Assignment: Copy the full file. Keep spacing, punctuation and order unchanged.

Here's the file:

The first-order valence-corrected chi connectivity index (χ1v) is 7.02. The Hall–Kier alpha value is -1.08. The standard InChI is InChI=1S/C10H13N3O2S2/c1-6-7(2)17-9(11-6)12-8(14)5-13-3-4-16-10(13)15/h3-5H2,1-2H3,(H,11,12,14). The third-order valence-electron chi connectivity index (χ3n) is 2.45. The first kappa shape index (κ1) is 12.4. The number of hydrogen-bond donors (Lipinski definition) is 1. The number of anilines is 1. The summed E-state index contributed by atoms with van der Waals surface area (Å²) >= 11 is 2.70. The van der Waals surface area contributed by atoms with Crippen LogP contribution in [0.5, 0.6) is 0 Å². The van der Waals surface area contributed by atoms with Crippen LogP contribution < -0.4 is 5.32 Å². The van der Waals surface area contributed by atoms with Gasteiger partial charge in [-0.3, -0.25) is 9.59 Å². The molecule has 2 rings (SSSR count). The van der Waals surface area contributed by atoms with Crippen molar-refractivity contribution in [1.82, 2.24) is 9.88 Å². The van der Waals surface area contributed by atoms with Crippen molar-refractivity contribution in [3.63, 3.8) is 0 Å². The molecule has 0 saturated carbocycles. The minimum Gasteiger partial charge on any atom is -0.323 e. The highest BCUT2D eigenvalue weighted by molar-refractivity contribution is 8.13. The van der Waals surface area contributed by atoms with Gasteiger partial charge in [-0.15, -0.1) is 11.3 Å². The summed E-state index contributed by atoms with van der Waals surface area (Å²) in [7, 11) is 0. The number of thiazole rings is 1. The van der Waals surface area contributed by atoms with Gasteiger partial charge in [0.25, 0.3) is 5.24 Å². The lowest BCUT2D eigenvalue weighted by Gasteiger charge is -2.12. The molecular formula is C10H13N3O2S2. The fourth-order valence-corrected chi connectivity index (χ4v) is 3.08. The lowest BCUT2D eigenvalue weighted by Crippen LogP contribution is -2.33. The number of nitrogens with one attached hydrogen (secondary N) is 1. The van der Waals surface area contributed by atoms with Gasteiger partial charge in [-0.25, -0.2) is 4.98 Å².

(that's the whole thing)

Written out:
The first-order valence-corrected chi connectivity index (χ1v) is 7.02. The Hall–Kier alpha value is -1.08. The standard InChI is InChI=1S/C10H13N3O2S2/c1-6-7(2)17-9(11-6)12-8(14)5-13-3-4-16-10(13)15/h3-5H2,1-2H3,(H,11,12,14). The third-order valence-electron chi connectivity index (χ3n) is 2.45. The first kappa shape index (κ1) is 12.4. The number of hydrogen-bond donors (Lipinski definition) is 1. The number of anilines is 1. The summed E-state index contributed by atoms with van der Waals surface area (Å²) >= 11 is 2.70. The van der Waals surface area contributed by atoms with Crippen LogP contribution in [0.5, 0.6) is 0 Å². The van der Waals surface area contributed by atoms with Crippen LogP contribution < -0.4 is 5.32 Å². The van der Waals surface area contributed by atoms with Gasteiger partial charge in [-0.3, -0.25) is 9.59 Å². The molecule has 2 rings (SSSR count). The van der Waals surface area contributed by atoms with Crippen molar-refractivity contribution in [1.82, 2.24) is 9.88 Å². The van der Waals surface area contributed by atoms with Crippen molar-refractivity contribution in [3.63, 3.8) is 0 Å². The molecule has 0 saturated carbocycles. The minimum Gasteiger partial charge on any atom is -0.323 e. The highest BCUT2D eigenvalue weighted by molar-refractivity contribution is 8.13. The van der Waals surface area contributed by atoms with Gasteiger partial charge in [-0.15, -0.1) is 11.3 Å². The summed E-state index contributed by atoms with van der Waals surface area (Å²) in [7, 11) is 0. The number of thiazole rings is 1. The van der Waals surface area contributed by atoms with Gasteiger partial charge in [0.25, 0.3) is 5.24 Å². The lowest BCUT2D eigenvalue weighted by Gasteiger charge is -2.12. The molecular formula is C10H13N3O2S2. The fourth-order valence-corrected chi connectivity index (χ4v) is 3.08. The lowest BCUT2D eigenvalue weighted by Crippen LogP contribution is -2.33. The number of nitrogens with one attached hydrogen (secondary N) is 1. The van der Waals surface area contributed by atoms with Gasteiger partial charge in [-0.25, -0.2) is 4.98 Å².